This charter, first published in 1996, has the term and concept of geodiversity interwoven throughout its forty-three articles. It therefore acts as a benchmark for integrated nature conservation policy.
Crofts, R. 2014. Promoting geodiversity: Learning lessons from biodiversity. Proceedings of the Geologists’ Association 125.3: 263–266.
Points out that geodiversity lacks the status and standing of biodiversity in political and public forums and makes eight suggestions for increasing the understanding of geodiversity beyond the geoscience community.
Crofts, R. 2018. Putting geoheritage conservation on all agendas. Geoheritage 10:231–238.
This paper examines why geodiversity plays a minor role in wider environmental and sustainable development agendas, and it makes suggestions for improving the situation.
Gray, M. 2008. Geodiversity: The origin and evolution of a paradigm. In The history of geoconservation. Edited by C. D. Burek and C. D. Prosser, 31–36. Special Publication 300. London: Geological Society.
Describes the early history and development of the concept of geodiversity, which Gray refers to as a paradigm.
Gray, M. 2013. Geodiversity: Valuing and conserving abiotic nature. 2d ed. Chichester, UK: Wiley-Blackwell.
The second edition of the standard book on the subject of geodiversity is divided into fifteen chapters grouped into five parts.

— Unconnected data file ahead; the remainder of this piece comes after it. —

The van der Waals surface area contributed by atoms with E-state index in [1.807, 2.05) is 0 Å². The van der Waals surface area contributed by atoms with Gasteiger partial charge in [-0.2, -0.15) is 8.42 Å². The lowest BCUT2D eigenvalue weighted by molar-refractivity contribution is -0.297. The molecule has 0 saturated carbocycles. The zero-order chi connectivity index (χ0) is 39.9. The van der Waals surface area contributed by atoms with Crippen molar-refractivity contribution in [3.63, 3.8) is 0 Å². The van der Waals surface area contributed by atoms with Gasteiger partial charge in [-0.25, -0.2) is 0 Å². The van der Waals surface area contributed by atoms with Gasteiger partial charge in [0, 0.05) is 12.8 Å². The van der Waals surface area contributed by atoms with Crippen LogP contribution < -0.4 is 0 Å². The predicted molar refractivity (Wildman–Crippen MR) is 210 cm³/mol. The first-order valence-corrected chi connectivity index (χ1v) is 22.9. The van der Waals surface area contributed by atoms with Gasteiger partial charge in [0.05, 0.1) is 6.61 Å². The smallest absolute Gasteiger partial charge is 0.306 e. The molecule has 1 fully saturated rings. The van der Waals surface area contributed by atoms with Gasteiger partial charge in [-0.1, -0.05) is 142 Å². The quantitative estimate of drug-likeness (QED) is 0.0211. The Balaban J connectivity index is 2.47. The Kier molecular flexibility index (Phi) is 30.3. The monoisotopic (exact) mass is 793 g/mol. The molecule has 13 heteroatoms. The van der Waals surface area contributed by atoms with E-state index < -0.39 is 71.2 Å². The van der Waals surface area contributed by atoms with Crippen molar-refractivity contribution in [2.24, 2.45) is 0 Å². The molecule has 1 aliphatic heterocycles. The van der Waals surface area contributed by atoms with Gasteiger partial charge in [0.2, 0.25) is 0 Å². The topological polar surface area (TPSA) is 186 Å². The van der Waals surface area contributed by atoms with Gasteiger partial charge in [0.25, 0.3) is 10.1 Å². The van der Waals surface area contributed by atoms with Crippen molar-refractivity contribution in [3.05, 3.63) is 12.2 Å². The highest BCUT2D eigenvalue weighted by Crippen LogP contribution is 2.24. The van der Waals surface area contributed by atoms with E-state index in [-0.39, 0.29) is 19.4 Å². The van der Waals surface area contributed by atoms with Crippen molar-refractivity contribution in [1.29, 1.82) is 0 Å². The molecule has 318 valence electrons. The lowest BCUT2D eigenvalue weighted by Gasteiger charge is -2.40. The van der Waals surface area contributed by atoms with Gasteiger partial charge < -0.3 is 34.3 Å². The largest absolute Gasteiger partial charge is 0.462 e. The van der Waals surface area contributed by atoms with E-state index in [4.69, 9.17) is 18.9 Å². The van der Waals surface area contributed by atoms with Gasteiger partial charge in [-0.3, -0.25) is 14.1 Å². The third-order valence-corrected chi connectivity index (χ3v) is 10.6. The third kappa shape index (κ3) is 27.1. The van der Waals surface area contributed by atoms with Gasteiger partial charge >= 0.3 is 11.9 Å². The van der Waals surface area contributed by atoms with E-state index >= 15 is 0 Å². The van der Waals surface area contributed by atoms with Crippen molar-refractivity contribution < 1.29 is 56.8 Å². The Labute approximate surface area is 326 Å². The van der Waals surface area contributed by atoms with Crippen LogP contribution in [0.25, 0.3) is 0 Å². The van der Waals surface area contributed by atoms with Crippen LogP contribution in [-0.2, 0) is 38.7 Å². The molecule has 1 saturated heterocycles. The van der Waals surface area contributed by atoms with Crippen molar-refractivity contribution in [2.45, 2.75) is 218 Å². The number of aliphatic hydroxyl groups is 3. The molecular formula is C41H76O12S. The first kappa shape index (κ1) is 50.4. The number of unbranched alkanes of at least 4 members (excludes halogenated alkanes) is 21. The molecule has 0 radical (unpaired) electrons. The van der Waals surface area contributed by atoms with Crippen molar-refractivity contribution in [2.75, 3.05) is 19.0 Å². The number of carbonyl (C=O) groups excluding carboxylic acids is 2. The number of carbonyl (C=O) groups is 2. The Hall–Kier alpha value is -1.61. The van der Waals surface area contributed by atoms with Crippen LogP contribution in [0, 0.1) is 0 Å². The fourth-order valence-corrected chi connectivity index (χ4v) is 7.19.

Henriques, M. H., R. P. dos Reis, J. Brilha, and T. Mota. 2011. Geoconservation as an emerging geoscience. Geoheritage 3:117–128.
Assesses the place of geoconservation within the geosciences, including the topics of earth science education, geological resource depletion, sustainable development, and geotourism.
Ibáñez, J. J., S. de-Alba, F. F. Bermudez, and A. Garcia-Alvarez. 1995. Pedodiversity concepts and tools. Catena 24:215–232.
Defines pedodiversity as part of geodiversity, explains the main methodological tools for assessing it, and outlines some applications in analyzing soil patterns.
Johansson, C. E., ed. 2001. Geodiversitet i Nordisk Naturvård. Copenhagen: Nordisk Ministerraad.
Describes (in Swedish) the geodiversity of the Nordic countries (Norway, Sweden, Finland, Denmark, and Iceland).
Panizza, M. 2009. The geomorphodiversity of the Dolomites (Italy): A key of geoheritage assessment. Geoheritage 1:33–42.
Introduces the term geomorphodiversity to describe geomorphological diversity and applies this idea to the Dolomite Mountains of Italy.
Reynard, E., and J. Brilha, eds. 2018. Geoheritage: Assessment, protection and management. Amsterdam: Elsevier.
Twenty-four chapters in seven sections plus an introduction and conclusion, describing principles and examples of geoheritage conservation from around the world.
Sharples, C. 2002. Concepts and principles of geoconservation. Hobart, Australia: Parks & Wildlife Service.
A detailed, online guide to the principles of geoconservation as founded on geodiversity.